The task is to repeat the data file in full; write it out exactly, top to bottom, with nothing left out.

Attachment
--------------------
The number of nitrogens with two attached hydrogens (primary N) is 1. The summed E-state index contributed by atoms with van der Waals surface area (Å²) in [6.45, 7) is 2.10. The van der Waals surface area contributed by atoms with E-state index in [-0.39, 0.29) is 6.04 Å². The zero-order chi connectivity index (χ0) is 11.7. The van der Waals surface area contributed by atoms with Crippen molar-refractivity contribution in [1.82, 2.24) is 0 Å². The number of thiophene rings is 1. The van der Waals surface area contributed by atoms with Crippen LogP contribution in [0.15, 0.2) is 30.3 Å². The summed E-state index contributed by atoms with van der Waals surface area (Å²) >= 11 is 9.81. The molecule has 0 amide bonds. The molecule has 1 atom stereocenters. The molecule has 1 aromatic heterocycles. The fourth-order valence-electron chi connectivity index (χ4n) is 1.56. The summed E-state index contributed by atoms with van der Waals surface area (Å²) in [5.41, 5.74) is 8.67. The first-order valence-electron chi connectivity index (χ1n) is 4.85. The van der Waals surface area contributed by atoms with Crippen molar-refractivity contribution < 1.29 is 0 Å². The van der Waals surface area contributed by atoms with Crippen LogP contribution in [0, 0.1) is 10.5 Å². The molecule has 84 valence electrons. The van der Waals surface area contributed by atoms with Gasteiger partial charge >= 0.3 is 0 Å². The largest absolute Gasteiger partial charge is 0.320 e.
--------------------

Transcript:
The number of nitrogens with two attached hydrogens (primary N) is 1. The summed E-state index contributed by atoms with van der Waals surface area (Å²) in [6.45, 7) is 2.10. The van der Waals surface area contributed by atoms with E-state index in [-0.39, 0.29) is 6.04 Å². The zero-order chi connectivity index (χ0) is 11.7. The van der Waals surface area contributed by atoms with Crippen molar-refractivity contribution in [1.82, 2.24) is 0 Å². The number of thiophene rings is 1. The van der Waals surface area contributed by atoms with Crippen LogP contribution in [0.15, 0.2) is 30.3 Å². The summed E-state index contributed by atoms with van der Waals surface area (Å²) >= 11 is 9.81. The molecule has 0 amide bonds. The molecule has 1 atom stereocenters. The molecule has 1 aromatic heterocycles. The fourth-order valence-electron chi connectivity index (χ4n) is 1.56. The summed E-state index contributed by atoms with van der Waals surface area (Å²) in [5.41, 5.74) is 8.67. The first-order valence-electron chi connectivity index (χ1n) is 4.85. The van der Waals surface area contributed by atoms with Crippen molar-refractivity contribution < 1.29 is 0 Å². The van der Waals surface area contributed by atoms with Crippen LogP contribution in [0, 0.1) is 10.5 Å². The molecule has 84 valence electrons. The van der Waals surface area contributed by atoms with Gasteiger partial charge >= 0.3 is 0 Å². The largest absolute Gasteiger partial charge is 0.320 e.